• Australia;
  • diagenesis;
  • Permian;
  • polar limestone;
  • Tasmania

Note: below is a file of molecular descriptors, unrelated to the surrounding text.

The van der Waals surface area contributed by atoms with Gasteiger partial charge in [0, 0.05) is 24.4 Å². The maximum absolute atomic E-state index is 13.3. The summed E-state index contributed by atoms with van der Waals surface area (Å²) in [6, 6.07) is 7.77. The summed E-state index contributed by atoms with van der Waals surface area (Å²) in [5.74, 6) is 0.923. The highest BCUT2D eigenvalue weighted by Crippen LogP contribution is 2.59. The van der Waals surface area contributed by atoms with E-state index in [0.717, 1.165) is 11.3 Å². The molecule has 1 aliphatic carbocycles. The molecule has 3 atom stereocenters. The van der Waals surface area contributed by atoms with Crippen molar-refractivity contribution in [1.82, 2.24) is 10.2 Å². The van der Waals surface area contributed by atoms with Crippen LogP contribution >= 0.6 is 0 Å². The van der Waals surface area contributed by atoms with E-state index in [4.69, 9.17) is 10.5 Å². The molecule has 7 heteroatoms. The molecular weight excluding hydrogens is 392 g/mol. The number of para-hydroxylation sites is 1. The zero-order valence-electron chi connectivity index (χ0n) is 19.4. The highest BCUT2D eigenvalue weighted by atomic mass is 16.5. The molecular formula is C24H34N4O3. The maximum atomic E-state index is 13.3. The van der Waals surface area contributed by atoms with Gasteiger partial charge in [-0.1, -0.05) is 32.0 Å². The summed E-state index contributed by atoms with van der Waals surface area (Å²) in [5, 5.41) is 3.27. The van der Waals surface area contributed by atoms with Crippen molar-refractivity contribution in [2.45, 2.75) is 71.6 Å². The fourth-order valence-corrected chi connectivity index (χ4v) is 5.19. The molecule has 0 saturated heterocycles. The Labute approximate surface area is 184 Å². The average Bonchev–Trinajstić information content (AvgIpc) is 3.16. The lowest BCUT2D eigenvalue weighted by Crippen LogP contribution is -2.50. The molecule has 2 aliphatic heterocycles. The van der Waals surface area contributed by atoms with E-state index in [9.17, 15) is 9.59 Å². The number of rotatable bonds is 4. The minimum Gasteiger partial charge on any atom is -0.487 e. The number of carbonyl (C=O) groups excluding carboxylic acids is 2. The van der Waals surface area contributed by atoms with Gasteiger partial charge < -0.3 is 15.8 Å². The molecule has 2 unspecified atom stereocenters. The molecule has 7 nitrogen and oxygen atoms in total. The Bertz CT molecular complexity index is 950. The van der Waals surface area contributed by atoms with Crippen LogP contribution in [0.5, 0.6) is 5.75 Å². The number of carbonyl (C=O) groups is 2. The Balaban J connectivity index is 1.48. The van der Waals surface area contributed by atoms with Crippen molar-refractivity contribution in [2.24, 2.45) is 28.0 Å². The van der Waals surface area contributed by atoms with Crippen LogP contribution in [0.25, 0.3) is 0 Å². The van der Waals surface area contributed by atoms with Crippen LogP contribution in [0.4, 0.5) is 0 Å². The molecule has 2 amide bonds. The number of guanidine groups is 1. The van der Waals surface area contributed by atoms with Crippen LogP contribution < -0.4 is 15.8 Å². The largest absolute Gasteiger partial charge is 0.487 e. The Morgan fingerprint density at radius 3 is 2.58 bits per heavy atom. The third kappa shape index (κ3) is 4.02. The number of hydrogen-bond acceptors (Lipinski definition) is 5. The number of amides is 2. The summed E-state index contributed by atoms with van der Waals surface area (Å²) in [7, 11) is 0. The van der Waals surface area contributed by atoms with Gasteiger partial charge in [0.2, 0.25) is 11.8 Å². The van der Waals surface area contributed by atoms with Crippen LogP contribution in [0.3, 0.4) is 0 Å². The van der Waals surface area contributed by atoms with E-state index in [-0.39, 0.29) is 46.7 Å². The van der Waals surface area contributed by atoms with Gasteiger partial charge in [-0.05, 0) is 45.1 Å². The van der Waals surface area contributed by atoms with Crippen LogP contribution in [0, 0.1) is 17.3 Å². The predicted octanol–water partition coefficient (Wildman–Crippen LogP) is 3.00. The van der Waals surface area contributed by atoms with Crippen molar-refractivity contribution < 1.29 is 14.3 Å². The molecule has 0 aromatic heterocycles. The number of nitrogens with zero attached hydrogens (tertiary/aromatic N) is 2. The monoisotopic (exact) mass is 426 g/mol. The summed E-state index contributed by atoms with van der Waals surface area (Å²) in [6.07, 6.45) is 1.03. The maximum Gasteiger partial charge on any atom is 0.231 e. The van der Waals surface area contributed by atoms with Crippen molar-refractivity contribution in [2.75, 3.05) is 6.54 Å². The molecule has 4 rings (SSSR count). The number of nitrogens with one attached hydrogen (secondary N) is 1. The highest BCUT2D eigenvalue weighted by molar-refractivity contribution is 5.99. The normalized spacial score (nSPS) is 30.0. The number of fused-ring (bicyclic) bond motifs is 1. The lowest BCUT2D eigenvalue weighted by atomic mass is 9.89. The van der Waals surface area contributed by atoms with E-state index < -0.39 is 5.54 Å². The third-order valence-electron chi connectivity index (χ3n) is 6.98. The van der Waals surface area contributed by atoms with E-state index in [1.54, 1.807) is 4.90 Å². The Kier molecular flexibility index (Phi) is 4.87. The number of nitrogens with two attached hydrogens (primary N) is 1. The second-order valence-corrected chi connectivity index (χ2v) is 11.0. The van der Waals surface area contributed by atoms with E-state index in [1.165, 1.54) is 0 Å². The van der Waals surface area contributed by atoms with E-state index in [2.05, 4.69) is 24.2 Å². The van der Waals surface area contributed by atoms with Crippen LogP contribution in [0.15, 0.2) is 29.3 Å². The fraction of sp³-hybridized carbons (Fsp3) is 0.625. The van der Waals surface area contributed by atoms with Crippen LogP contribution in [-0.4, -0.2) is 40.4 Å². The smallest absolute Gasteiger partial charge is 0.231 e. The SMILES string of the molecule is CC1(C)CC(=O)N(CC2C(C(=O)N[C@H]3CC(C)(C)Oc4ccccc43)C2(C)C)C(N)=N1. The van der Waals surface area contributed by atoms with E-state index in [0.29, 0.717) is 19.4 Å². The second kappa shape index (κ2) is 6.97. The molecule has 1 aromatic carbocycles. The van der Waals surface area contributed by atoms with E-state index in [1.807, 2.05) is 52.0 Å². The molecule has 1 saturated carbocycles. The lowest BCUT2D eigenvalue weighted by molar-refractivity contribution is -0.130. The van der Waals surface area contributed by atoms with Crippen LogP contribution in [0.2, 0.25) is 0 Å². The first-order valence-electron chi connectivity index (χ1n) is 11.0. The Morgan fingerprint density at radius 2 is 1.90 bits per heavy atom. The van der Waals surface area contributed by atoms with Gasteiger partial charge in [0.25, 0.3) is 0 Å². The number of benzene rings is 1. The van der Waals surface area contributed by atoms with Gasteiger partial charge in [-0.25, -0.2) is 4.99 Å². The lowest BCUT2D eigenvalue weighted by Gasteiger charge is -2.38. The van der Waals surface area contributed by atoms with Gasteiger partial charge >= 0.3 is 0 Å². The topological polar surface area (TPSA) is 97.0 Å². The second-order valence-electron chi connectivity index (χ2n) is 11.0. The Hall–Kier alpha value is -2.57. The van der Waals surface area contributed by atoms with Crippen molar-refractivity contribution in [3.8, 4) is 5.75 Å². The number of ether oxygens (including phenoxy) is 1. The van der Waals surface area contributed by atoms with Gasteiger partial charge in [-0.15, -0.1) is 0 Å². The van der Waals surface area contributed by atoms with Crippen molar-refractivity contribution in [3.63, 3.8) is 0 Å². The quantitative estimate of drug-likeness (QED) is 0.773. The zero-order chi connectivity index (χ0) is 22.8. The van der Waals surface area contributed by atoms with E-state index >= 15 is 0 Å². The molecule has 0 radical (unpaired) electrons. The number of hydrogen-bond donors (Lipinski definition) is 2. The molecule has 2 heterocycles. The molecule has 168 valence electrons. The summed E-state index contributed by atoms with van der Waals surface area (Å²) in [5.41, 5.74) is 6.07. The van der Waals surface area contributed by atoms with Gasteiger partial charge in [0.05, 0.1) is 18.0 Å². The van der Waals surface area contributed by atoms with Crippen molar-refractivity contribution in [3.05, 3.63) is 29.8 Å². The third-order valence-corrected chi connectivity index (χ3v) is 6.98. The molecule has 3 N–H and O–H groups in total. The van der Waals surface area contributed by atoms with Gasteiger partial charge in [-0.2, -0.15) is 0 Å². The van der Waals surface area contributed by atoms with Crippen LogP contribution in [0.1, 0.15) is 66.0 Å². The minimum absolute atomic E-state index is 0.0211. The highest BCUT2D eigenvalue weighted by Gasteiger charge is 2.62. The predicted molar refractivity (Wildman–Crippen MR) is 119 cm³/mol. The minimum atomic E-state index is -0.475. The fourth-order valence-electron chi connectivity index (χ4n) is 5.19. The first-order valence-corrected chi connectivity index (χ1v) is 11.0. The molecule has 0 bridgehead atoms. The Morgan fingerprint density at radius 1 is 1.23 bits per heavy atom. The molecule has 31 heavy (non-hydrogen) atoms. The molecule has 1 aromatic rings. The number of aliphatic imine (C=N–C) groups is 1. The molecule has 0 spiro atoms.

The Darlington (Sakmarian) and Berriedale (Artinskian) Limestones are neritic deposits that accumulated in high-latitude environments along the south-eastern margin of Pangea in what is now Tasmania. These rocks underwent a series of diagenetic processes that began in the marine palaeoenvironment, continued during rapid burial and were profoundly modified by alteration associated with the intrusion of Mesozoic igneous rocks. Marine diagenesis was important but contradictory; although dissolution took place, there was also coeval precipitation of fibrous calcite cement, phosphate and glauconite, as well as calcitization of aragonite shells. These processes are interpreted as having been promoted by mixing of shelf and upwelling deep ocean waters and enabled by microbial degradation of organic matter. In contrast to warm-water carbonates where meteoric diagenesis is important, the Darlington and Berriedale Limestones were largely unaffected by meteoric diagenesis. Only minor dissolution and local cementation took place in this diagenetic environment, although mechanical compaction was ubiquitous. Correlation with burial history curves indicates that chemical compaction became important as burial depths exceeded 150 m, promoting precipitation of extensive ferroan calcite. This effect resulted from burial by rapidly deposited, overlying, thick, late Permian and Triassic terrestrial sediments. This diagenetic pathway was, however, complicated by the subsequent intrusion of massive Mesozoic diabases and associated silicifying diagenetic fluids. Finally, fractures most probably connected with Cretaceous uplift were filled with late-stage non-ferroan calcite cement. This study suggests that both carbonate dissolution and precipitation occur in high-latitude marine palaeoenvironments and, therefore, the cold-water diagenetic realm is not always destructive in terms of diagenesis. Furthermore, it appears that for the early Permian of southern Pangea at least, there was no real difference in the diagenetic pathways taken by cool-water and cold-water carbonates.